News Brief
Kah-lo. Photos courtesy of the artist.

Nigerian Artist Kah-Lo Teams Up With Diplo and Blond:ish On Festive New Track 'Give Dem'

The Grammy-nominated singer returns with another track "inspired by Christmas in Lagos."

Kah-Lo is back. The Grammy nominated singer and songwriter has linked up with Diplo and the Canadian producer duo Blond:ish for the pulsating new track "Give Dem."

The song is made for partying, with its uptempo production and sparse, but catchy lyrics. Kah-lo can be heard chanting "oya give dem" throughout the mostly instrumental 5-and-a-half minute track. The singer shared the new dance track on Twitter, sharing that it's inspired by the best time of year in Lagos. "Another one inspired by Christmas in Lagos and my squizod," she wrote.

READ: Meet Kah-Lo, the Grammy-Nominated Nigerian Singer You Haven't Heard of


We spoke with Kah-Lo Kah-Lo back in 2017, following the news of her Grammy Nomination for Best Dance Performance for "Rinse and Repeat," which she told us was also inspired by Christmas in Lagos. "You know how Christmas in Lagos is," said the artist. "You wake up, you go to your party or your wedding, then you come back really late, and then you wake up and you do the same thing. You rinse and you repeat."

"Give Dem" gives off a similar feel and though we're still several months away the song has us prematurely excited for end-of-the-year celebrations.

Listen to the track below.

Diplo & Blond:ish - Give Dem (feat. Kah-lo) (Official Audio) youtu.be


Op-Ed
Photo by Stephane Cardinale - Corbis/Corbis via Getty Images.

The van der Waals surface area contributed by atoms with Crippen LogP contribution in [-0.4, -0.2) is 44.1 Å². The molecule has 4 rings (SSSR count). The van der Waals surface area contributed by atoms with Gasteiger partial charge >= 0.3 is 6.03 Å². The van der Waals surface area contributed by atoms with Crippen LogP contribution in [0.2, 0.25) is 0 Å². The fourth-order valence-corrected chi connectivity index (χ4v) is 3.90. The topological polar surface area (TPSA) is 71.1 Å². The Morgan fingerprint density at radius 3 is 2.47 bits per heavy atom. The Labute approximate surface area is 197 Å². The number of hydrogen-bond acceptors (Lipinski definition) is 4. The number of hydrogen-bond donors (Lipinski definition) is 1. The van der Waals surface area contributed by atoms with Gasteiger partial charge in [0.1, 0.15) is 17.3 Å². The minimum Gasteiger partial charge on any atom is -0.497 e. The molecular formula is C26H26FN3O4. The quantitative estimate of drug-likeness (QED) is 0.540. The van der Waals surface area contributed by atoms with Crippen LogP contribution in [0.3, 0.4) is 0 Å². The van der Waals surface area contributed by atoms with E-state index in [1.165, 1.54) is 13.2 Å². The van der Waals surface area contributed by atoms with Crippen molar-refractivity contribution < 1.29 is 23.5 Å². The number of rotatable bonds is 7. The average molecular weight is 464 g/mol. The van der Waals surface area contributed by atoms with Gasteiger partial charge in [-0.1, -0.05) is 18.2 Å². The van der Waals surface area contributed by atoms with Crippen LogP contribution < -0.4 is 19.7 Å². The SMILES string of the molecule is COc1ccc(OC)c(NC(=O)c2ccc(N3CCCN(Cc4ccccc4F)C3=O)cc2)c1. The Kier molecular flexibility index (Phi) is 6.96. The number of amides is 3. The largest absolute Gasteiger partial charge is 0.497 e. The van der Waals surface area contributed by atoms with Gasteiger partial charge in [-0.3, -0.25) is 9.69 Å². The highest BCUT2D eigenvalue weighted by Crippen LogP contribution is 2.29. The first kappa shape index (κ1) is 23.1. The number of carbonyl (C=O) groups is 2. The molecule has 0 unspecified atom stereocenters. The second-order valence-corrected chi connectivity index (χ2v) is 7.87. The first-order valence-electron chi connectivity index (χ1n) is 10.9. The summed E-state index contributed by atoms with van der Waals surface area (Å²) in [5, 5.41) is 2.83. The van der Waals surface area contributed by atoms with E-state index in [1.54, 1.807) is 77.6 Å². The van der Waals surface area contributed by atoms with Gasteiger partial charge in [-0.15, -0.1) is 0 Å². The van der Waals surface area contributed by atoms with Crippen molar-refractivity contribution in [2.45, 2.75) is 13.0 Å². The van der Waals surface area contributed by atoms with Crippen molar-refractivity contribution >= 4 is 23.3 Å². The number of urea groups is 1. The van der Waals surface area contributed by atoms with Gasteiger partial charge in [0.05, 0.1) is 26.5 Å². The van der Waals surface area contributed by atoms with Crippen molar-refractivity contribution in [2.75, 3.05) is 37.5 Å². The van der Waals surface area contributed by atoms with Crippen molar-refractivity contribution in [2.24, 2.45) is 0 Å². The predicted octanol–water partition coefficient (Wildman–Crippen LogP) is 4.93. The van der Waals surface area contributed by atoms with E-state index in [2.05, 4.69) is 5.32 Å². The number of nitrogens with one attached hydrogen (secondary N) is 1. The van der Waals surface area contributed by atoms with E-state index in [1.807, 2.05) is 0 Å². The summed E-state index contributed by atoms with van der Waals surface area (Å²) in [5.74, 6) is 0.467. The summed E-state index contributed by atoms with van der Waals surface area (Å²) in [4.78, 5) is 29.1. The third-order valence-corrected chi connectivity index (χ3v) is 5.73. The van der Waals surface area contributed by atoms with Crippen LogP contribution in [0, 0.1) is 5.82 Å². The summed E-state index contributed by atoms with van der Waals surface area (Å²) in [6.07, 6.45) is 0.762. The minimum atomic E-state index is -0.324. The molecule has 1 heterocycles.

Black Women Are the Future of French Cinema—When Will Cannes Catch Up?

In this op-ed, OkayAfrica contributor Aude Konan reflects on the progression of diversity in French cinema a year after the Noire N'est Pas Mon Métier demonstration at Cannes Film Festival.

A year ago, 16 French actresses of African descent walked the red carpet at Cannes to talk about a new project they authored, Noire N'est Pas Mon Métier (Being Black Is Not My Job), where they shared their experiences with racism and sexism in the film industry.

In an era where the movements #MeToo and #OscarsSoWhite gained global momentum and led to some change in the Academy Awards, it was a first considering that outside of Aissa Maïga, French actresses seldom get any visibility and speaking out against racism put them at risk of being blacklisted, like the actor Luc Saint Eloi's unfortunate experience 20 years ago.

The red carpet moment was generally well received in France and in the rest of the world, with the main actresses getting large media coverage with features in Le Monde, Le Figaro and even Vogue U.S. The presidents of the Cannes Film Festival welcomed the actresses. No promises were made by any of the gatekeepers in French cinema, but the actresses were hopeful.

Since the book's release, the actresses have been busy working, some of them lucky enough to be able to portray fully fledged characters, others being reduced to play the "black woman" stereotype over and over again. Recently, one of them, Karidja Touré, well known for being in the film Girlhood, mentioned that she was pretty good at mimicking an "African accent." Semantics aside—and the fact that there is no such a thing as an African accent, as Africa is still not a country—it is pretty revealing: despite the wonderful coverage these actresses had, has the movement contributed to any change?

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Walshy Fire, Ice Prince & Demarco's 'Round of Applause' Will Soundtrack Your Summer

PREMIERE: New heat from the Major Lazer producer & DJ.

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Akwaeke Emezi's 'Freshwater' Is Being Developed Into a Series for FX

The adaptation is in early development as the Nigerian author teams up with screenwriter and director Tamara P. Carter to bring 'Freshwater' to life.

Akwaeke Emezi's debut, Freshwater, took the literary world by storm when it was released just last year.

We can now anticipate seeing the book be brought to live for TV. Their autobiographical novel is now in the early stages of being developed into a series for FX, Variety reports.

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